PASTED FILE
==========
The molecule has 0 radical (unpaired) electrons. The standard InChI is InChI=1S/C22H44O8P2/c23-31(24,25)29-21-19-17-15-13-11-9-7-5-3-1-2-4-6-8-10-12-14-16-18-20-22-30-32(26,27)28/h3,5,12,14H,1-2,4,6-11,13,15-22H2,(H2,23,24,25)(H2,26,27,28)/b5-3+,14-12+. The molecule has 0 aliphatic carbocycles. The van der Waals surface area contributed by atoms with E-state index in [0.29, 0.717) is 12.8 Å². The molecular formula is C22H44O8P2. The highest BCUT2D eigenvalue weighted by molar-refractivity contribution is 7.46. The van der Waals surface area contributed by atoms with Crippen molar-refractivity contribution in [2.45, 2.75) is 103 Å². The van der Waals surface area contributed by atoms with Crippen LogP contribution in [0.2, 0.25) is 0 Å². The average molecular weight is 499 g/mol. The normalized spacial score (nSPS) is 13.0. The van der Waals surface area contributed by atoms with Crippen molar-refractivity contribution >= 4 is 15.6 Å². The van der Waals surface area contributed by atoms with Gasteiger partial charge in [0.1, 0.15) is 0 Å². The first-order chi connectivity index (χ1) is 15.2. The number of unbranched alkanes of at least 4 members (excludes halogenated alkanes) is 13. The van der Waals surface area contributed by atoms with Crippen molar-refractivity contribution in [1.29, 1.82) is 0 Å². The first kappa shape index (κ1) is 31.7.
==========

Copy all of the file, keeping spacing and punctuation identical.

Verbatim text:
The molecule has 0 radical (unpaired) electrons. The standard InChI is InChI=1S/C22H44O8P2/c23-31(24,25)29-21-19-17-15-13-11-9-7-5-3-1-2-4-6-8-10-12-14-16-18-20-22-30-32(26,27)28/h3,5,12,14H,1-2,4,6-11,13,15-22H2,(H2,23,24,25)(H2,26,27,28)/b5-3+,14-12+. The molecule has 0 aliphatic carbocycles. The van der Waals surface area contributed by atoms with E-state index in [0.29, 0.717) is 12.8 Å². The molecular formula is C22H44O8P2. The highest BCUT2D eigenvalue weighted by molar-refractivity contribution is 7.46. The van der Waals surface area contributed by atoms with Crippen molar-refractivity contribution in [2.45, 2.75) is 103 Å². The van der Waals surface area contributed by atoms with Crippen LogP contribution in [0.2, 0.25) is 0 Å². The average molecular weight is 499 g/mol. The normalized spacial score (nSPS) is 13.0. The van der Waals surface area contributed by atoms with Crippen molar-refractivity contribution >= 4 is 15.6 Å². The van der Waals surface area contributed by atoms with Gasteiger partial charge in [0.1, 0.15) is 0 Å². The first-order chi connectivity index (χ1) is 15.2. The number of unbranched alkanes of at least 4 members (excludes halogenated alkanes) is 13. The van der Waals surface area contributed by atoms with Crippen molar-refractivity contribution in [1.29, 1.82) is 0 Å². The first kappa shape index (κ1) is 31.7.